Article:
In 1997, when New Labour swept to power, one of Blair’s main election promises was “Education, Education, Education”. Blair promised massive investment in education which would cut pupil to teacher ratios and see 50% of students attending university. However, Blair’s promises were broken. This year will see deep cuts in education across Britain and Northern Ireland.
Education Minister, Caitriona Ruane, has already admitted that harsh cuts in education are due this year, and for years to come. In 2010-2011, there will be a budget cut of £114 million in Northern Ireland’s schools with further cuts in the pipeline. This will result in hundreds of job losses and a poorer standard of education for young people.
Some of the measures imposed by the Assembly Executive to cut costs include merging schools – in reality another way of closing schools. The merging of secondary schools, for instance in Lurgan, will see over 1,000 pupils forced into a single school with job losses in the transition. This is to happen right across the North.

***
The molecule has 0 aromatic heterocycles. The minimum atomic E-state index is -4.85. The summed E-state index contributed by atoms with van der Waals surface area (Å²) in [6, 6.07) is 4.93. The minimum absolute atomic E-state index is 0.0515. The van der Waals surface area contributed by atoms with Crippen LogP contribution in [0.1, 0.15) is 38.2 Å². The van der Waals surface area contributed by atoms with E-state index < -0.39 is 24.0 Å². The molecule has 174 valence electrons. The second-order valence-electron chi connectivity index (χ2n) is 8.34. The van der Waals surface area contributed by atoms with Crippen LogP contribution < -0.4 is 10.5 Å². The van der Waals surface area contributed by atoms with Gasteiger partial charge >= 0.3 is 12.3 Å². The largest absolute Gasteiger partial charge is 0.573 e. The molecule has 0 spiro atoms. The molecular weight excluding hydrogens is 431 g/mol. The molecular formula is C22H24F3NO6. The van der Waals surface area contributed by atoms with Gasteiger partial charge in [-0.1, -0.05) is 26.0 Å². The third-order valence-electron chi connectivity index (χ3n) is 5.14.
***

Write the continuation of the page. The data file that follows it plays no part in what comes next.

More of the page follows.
These measures will inevitably result in larger class sizes, school overcrowding and job losses. Not to mention the demise of rural schools, which are already facing tough times.
With fewer schools, teachers will have to work doubly hard to cope with bureaucratic paperwork and marking with no extra pay. This will result in less time for pupils to be actually taught in classrooms and will inevitably lead to a worse education.
The full effects of these cuts will become clear in several years. With many leaving primary school unable to read or write, can we afford this? Jobs are already a scarcity. Closing schools will result in a less educated workforce, making the prospects for job creation even worse. Every local community should resist all school closures. Young people across Northern Ireland should organise to oppose all cuts in education and school closures.